Could Athens become dry again?

Could Athens become dry again?

It won't be long before the city of Athens re-visits it's wet-dry issue in a referendum before voters.

For many, it'll be a choice between the economics of the town and the morality of an area known as the "Bible belt."

Just how serious of an economic impact could this have on the city of Athens?

That's the primary question we asked when we talked with the mayor and the chamber of commerce.

Athens is no longer a sleepy little north Alabama town.

It's growing by leaps and bounds.

There are restaurants and full hotels, and there are those credit this boom to the sale of alcohol .

So how would the economics be if Athens went dry again?

"I think it definitely would have an economic impact," says Mary Nell Clem.

Clem says that impact would be negative.

"There certainly has been additional revenues coming in to the city of Athens as a result of the legalization of the sales of alcoholic beverages," says Dan Williams. "The city of Athens general fund and the city of Athens schools each gets a check for about $20,000 each month."

In the heart of the bible belt, this is obviously an issue which will see morality versus revenue.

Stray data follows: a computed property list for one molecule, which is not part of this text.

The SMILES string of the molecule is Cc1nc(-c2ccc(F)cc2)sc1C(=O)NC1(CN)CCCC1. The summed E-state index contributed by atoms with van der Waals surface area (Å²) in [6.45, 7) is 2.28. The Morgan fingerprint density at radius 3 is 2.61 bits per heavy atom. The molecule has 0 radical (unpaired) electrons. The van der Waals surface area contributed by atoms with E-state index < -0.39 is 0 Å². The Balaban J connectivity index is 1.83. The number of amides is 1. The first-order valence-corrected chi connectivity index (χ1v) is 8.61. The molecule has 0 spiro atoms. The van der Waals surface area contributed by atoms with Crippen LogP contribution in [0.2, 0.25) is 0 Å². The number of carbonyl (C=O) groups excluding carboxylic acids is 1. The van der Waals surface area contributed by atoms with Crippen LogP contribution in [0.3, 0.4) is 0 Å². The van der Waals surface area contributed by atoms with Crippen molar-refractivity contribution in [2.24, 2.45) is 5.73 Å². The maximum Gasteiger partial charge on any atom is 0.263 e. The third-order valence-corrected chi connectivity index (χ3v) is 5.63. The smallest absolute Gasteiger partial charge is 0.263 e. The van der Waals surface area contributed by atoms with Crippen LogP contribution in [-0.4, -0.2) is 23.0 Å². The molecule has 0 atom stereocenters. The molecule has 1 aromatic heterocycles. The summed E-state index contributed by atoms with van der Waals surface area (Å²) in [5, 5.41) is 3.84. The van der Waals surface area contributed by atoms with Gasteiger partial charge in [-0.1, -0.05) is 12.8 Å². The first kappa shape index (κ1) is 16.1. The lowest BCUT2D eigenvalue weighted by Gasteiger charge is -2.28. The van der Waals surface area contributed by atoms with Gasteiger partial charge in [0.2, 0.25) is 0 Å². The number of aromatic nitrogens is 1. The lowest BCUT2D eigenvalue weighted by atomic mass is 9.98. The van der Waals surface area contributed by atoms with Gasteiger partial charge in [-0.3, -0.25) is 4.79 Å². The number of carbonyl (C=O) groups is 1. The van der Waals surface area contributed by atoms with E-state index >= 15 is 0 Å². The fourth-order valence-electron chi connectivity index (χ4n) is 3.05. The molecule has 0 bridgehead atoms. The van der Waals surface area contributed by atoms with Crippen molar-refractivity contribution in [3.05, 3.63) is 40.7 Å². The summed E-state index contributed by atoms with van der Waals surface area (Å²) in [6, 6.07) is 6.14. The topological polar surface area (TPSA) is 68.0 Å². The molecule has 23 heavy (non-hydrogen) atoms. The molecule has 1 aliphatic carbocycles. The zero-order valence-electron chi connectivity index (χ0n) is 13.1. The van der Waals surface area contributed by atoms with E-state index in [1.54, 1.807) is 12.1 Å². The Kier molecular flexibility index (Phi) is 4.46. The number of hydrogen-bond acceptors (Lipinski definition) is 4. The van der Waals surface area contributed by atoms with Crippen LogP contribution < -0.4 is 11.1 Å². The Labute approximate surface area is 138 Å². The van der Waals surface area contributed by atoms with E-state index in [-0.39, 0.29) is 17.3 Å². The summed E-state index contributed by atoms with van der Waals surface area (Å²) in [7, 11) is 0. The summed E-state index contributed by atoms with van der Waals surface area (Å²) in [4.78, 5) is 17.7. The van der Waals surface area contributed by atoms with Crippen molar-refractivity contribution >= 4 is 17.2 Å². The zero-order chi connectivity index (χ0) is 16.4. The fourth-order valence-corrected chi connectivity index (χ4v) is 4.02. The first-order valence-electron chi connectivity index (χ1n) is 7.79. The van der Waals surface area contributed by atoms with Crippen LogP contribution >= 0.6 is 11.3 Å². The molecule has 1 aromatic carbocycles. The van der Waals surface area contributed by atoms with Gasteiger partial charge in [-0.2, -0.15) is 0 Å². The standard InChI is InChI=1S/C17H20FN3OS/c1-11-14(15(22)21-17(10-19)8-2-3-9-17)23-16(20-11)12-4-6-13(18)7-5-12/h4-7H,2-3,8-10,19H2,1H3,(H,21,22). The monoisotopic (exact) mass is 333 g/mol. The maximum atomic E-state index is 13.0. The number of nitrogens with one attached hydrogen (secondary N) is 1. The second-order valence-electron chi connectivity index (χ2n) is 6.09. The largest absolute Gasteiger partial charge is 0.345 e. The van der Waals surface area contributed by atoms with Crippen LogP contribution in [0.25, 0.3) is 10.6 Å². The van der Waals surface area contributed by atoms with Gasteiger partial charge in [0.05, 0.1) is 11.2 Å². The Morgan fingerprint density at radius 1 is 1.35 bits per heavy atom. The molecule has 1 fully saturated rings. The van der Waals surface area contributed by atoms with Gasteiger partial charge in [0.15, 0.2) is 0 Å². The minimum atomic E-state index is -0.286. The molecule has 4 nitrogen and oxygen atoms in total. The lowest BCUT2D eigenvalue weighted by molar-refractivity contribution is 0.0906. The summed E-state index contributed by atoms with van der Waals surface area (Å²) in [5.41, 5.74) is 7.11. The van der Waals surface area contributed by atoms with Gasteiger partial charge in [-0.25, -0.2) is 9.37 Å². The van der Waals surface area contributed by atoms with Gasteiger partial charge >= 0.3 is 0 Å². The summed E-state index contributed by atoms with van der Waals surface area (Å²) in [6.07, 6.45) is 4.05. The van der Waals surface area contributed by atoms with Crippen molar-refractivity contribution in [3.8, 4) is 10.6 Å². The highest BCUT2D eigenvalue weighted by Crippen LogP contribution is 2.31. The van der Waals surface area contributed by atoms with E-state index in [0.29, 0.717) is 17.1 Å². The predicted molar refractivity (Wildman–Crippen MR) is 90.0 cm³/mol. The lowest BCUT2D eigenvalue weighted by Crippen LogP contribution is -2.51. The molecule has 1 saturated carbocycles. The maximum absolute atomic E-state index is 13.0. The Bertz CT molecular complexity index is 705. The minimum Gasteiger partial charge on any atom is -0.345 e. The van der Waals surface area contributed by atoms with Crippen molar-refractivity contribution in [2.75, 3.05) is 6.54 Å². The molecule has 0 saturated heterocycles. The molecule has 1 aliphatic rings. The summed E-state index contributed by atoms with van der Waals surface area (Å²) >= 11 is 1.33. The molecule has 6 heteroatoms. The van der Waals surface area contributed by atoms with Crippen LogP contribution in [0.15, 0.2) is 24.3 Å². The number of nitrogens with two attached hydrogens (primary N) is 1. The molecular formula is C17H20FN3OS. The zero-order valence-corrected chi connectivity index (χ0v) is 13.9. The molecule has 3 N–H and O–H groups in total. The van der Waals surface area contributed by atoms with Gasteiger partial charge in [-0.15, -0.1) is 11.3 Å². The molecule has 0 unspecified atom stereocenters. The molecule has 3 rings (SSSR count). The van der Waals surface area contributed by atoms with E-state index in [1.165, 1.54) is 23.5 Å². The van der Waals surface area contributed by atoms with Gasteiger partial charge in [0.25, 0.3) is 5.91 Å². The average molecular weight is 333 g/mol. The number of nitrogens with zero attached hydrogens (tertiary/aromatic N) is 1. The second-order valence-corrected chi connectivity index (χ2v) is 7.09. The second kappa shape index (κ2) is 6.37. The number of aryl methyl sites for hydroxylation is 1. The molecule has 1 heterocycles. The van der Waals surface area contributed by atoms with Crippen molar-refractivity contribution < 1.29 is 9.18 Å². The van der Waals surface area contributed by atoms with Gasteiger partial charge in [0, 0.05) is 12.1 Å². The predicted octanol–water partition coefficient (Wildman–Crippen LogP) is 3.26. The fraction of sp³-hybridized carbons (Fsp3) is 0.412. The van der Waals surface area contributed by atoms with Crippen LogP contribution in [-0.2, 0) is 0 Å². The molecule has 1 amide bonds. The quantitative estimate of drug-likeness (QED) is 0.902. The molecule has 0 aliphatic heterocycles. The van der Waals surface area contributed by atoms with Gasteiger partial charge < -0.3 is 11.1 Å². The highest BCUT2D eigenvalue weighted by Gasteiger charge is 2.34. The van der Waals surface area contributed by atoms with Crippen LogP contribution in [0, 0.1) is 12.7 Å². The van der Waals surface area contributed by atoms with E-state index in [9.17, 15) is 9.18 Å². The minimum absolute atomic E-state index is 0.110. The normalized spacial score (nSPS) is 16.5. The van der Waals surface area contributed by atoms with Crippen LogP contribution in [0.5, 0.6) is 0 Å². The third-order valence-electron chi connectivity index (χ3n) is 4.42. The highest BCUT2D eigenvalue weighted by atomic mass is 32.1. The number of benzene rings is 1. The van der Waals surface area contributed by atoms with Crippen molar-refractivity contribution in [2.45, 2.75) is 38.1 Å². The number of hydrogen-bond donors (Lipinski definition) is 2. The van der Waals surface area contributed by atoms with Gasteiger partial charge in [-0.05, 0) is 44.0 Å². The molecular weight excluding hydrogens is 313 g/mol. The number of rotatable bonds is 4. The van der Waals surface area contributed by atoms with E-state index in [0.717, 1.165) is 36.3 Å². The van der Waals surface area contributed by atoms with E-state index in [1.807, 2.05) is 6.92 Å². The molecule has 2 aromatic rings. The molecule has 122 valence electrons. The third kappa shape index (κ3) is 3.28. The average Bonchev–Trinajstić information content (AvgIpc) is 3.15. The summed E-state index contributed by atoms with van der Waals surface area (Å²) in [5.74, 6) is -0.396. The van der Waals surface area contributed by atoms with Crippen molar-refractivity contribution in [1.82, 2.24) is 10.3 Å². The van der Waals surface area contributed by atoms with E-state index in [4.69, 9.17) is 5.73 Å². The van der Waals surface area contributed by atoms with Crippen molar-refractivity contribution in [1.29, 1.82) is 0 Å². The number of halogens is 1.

"It's an economic issue, stay focused it's an economic issue. And our mission as the chamber of commerce is to promote economic development," says Clem.

And what about the number of DUI's, and other alcohol related crimes?

"Our DUI figures that we have seen over the last several years has not increased, matter of fact they've probably decreased a small amount," says Williams.

Williams says even when dry his city has dealt with DUI's, illegal position, public drunkenness and family issues, but the difference between now and then is they didn't have the funding that went along with it.

We tried to get in touch with the Rev. Eddie Gooch of Isom's Chapel United Methodist Church. He's the one who got the new petition for the new vote, but he is on vacation right now.